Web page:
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Eur J Sport Sci. 2019 Feb;19(1):71-85. doi: 10.1080/17461391.2018.1505957. Epub 2018 Aug 15.

Exercise-induced muscle damage: What is it, what causes it and what are the nutritional solutions?

Author information

1
a Research Institute for Sport and Exercise Science , Liverpool John Moores University , Liverpool , UK.
2
b Department of Sport and Exercise Sciences , University of Chester , Chester , UK.
3
c Department of Diabetes and Cardiovascular Disease, Center of Health Sciences , University of the Highlands and Islands , Inverness , UK.
4
d Department of Sport, Exercise & Rehabilitation , Northumbria University , Newcastle upon Tyne , UK.
5
e Water Research Group , North West University , Potchefstroom , South Africa.

Abstract

Exercise-induced muscle damage (EIMD) is characterized by symptoms that present both immediately and for up to 14 days after the initial exercise bout. The main consequence of EIMD for the athlete is the loss of skeletal muscle function and soreness. As such, numerous nutrients and functional foods have been examined for their potential to ameliorate the effects of EIMD and accelerate recovery, which is the purpose of many nutritional strategies for the athlete. However, the trade-off between recovery and adaptation is rarely considered. For example, many nutritional interventions described in this review target oxidative stress and inflammation, both thought to contribute to EIMD but are also crucial for the recovery and adaptation process. This calls into question whether long term administration of supplements and functional foods used to target EIMD is indeed best practice. This rapidly growing area of sports nutrition will benefit from careful consideration of the potential hormetic effect of long term use of nutritional aids that ameliorate muscle damage. This review provides a concise overview of what EIMD is, its causes and consequences and critically evaluates potential nutritional strategies to ameliorate EIMD. We present a pragmatic practical summary that can be adopted by practitioners and direct future research, with the purpose of pushing the field to better consider the fine balance between recovery and adaptation and the potential that nutritional interventions have in modulating this balance.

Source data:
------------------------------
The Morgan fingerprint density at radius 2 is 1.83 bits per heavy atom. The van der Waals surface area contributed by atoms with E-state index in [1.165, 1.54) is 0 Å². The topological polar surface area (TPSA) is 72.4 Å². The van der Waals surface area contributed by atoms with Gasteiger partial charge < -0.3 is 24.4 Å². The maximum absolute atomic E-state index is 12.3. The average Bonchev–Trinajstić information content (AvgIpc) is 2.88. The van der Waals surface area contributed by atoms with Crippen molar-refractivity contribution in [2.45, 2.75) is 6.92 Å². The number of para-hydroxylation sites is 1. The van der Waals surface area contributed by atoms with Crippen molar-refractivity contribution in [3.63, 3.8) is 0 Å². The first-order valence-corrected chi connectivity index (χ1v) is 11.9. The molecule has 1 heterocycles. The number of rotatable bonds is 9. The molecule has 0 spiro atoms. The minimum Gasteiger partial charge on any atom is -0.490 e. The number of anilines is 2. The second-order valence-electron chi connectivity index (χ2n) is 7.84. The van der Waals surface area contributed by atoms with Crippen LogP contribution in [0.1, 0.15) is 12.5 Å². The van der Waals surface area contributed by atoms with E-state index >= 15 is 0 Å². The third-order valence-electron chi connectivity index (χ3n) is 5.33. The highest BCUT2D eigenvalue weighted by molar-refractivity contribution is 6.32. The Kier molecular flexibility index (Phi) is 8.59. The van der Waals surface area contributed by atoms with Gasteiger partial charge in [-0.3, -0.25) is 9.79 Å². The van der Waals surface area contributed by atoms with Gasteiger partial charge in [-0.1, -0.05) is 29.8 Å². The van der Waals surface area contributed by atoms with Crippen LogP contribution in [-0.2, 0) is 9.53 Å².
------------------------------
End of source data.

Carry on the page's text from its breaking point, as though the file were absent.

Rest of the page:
KEYWORDS:

Muscle; damage; exercise; nutrition

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